I remember walking in the bitter cold of late December down a side street in the small town of Vernon in British Columbia’s Okanagan Valley back in 1987. I lived there with my first husband and our four children.
I could feel the heat escaping from my head—it was 10° or 20° Celsius below zero—and I was wearing no hat. The heat rose from my head in a tall column, like smoke rises from a chimney. The awareness of the bitter cold also made me strongly aware of my surroundings and, very shortly, I reached a pet store with windows onto the street. In the window was a playpen full of puppies.
Of their own accord, my feet turned and walked me into that store where I could watch those puppies playing in the warmth together. Several days later, on Christmas Eve, I returned to the store and was drawn to the littlest of the American cocker spaniels, the runt of the litter. She was sitting on her own in the corner watching her siblings tumble over each other, head cocked to one side, just watching. She had the sweetest face.
I bought her—a gift for the children—and started for home. I was rather unprepared, though I did buy a collar, a leash, some puppy kibble, and a food bowl from the pet store for this lovely little bundle of golden curls.
Enroute home, I had one more errand to do, so I parked the car and left Ginger—as her name would soon come to be—in the car on her own. When I returned from my errand, I was horrified to see that she had given me my first present—a steaming pile of golden poop on the driver’s seat! I learned later that that was probably the result of her raw emotion of fear, combined with making me a gift. What a gift!
When I reached home, I wondered how to wrap this puppy and knew I couldn’t. I’d just have to present her, sans wrapping! My youngest son Ian named Ginger that evening, spurred on by the fact that we were making a gingerbread house soon after the “gift opening.”
Over the years, I spent many long hours with Gingee, cuddling, stroking, and brushing her; washing her after her numerous encounters with chasing skunks and getting sprayed; and after her trips to the nearby beaches to chase seagulls; and walking her. When she was a puppy, I tried to slow her down. When she became an older dog, I encouraged her to keep walking.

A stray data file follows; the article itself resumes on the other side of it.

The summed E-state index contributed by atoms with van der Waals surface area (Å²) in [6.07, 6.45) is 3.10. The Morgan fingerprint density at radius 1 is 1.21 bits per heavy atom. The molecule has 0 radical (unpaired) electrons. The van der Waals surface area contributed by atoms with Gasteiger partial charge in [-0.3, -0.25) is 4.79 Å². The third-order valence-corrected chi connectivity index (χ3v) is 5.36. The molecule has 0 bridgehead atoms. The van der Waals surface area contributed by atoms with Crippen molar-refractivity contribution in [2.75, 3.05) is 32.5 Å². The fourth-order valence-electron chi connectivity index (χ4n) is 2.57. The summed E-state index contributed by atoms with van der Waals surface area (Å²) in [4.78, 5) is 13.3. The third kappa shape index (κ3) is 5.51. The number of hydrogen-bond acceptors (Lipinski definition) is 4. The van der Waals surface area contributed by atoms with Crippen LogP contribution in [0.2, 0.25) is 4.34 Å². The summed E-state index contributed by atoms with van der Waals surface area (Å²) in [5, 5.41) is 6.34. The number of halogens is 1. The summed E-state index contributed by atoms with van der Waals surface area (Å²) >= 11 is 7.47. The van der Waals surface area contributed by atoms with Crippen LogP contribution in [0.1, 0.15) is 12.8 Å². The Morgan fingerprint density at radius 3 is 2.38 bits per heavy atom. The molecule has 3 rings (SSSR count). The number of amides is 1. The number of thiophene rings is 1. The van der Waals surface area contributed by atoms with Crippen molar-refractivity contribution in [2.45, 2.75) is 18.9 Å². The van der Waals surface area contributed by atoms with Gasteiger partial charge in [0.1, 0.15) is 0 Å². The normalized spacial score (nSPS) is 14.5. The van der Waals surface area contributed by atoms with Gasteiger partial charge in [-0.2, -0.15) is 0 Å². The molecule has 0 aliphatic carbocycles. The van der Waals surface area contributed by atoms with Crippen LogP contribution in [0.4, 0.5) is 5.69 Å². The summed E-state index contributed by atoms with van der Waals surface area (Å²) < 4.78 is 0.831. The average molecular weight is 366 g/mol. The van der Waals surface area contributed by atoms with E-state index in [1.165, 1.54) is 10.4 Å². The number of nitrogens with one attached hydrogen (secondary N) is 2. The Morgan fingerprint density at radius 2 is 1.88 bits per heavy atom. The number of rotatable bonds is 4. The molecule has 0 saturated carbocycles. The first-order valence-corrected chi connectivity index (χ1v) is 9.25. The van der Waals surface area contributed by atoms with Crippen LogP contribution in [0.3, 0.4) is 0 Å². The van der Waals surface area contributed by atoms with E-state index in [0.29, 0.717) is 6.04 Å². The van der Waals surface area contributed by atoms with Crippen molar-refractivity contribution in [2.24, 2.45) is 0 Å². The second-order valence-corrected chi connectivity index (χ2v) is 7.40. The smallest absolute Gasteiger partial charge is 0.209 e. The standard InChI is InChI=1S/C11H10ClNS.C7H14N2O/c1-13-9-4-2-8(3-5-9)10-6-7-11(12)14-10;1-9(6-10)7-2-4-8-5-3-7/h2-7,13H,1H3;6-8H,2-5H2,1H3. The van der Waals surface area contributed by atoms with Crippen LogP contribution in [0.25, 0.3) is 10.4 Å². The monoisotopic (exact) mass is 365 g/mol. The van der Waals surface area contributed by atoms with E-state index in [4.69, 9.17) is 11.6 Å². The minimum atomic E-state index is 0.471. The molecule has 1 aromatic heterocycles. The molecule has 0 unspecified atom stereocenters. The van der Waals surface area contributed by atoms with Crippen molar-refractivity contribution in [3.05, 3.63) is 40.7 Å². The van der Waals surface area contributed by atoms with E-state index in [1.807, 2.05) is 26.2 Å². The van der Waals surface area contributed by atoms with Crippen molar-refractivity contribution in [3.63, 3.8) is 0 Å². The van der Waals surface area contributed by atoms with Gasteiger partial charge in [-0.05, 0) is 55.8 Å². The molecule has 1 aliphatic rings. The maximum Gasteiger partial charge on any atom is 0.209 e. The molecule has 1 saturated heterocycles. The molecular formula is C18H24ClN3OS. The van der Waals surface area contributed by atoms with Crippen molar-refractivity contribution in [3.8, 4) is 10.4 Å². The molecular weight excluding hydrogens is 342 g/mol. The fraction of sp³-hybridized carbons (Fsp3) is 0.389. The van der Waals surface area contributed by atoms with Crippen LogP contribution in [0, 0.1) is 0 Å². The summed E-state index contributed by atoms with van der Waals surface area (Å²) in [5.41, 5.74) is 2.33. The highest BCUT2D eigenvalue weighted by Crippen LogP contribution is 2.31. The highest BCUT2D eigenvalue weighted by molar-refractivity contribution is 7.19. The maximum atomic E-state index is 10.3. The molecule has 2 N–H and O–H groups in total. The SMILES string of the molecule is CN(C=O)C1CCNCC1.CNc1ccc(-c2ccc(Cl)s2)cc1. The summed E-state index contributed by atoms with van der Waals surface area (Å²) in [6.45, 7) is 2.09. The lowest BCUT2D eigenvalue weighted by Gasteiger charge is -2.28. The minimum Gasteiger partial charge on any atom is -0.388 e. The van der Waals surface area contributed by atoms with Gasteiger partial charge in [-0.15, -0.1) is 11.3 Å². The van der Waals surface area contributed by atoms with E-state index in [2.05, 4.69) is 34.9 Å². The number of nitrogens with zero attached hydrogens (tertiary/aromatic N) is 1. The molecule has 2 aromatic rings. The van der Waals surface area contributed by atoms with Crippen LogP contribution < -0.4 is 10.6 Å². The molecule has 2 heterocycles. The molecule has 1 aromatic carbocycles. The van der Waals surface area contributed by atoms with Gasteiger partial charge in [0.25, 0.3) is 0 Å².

Almost two decades passed until the time of Ginger’s death; it was a journey of thirteen thousand walks and meals of kibble and love.
My husband Christian and I came to the horribly unwelcome realization that—at her advanced age of eighteen—Ginger would never get healthier from her various aches, pains, and incontinences. So we made the dreaded decision to have our vet put down our dear companion. We made an appointment.
The three of us travelled together by car—a sombre party—from our home in Vancouver’s West End to our vet on Davie Street, about ten blocks away. We parked, walked “Gingee” until she’d taken her last pee, and then entered the vet’s office. We chose to be with her as the vet administered the lethal shot.
A few nanoseconds after the injection entered her bloodstream, I could feel her life force leaving her little body. She was irretrievably gone.
At that same moment, I heard a heart-wrenching cry of anguish—something I later understood as keening. I looked around, startled by the earthy sound, and suddenly realized that I was the source of the howl!
The cry came unbidden, a raw emotion from a hidden source that I didn’t know existed.
I remember my husband gently suggesting I keep the sound down, in consideration of the vet’s other clients. But I couldn’t. I just had to let out more of that raw pain before I was ready to face the world.
It wasn’t until much later that I found out that keening is a Celtic form of grieving, as though only Celts would choose to keen those they lose. I am a Celt myself, being Welsh, but I certainly did not choose to relieve myself of the pain of losing Ginger by keening: it happened uninvited.
From experiencing keening, I learned again that our body frequently knows best how to respond to surprise pains, whether they are physical, mental, or emotional. Now, instead of stifling my responses, I let them out, so I can process the pain more quickly. We are emotional beings as well as physical and spiritual ones.
Habits die hard. Love never dies. Again and again, I was ready to walk Ginger in the evenings, to bring her in from her cozy basket on the balcony in the mornings. I could feel her presence out there for weeks and even months after she had died. We missed her.
I believe—as many do who work with animals—that our pets are portals to love. Our pets open our hearts to love, by embodying unconditional love: they love us because of who we are, not because of what we do. Our pets meet us where our need is.
I thought I was buying Ginger for the children. I found out I had bought her for myself.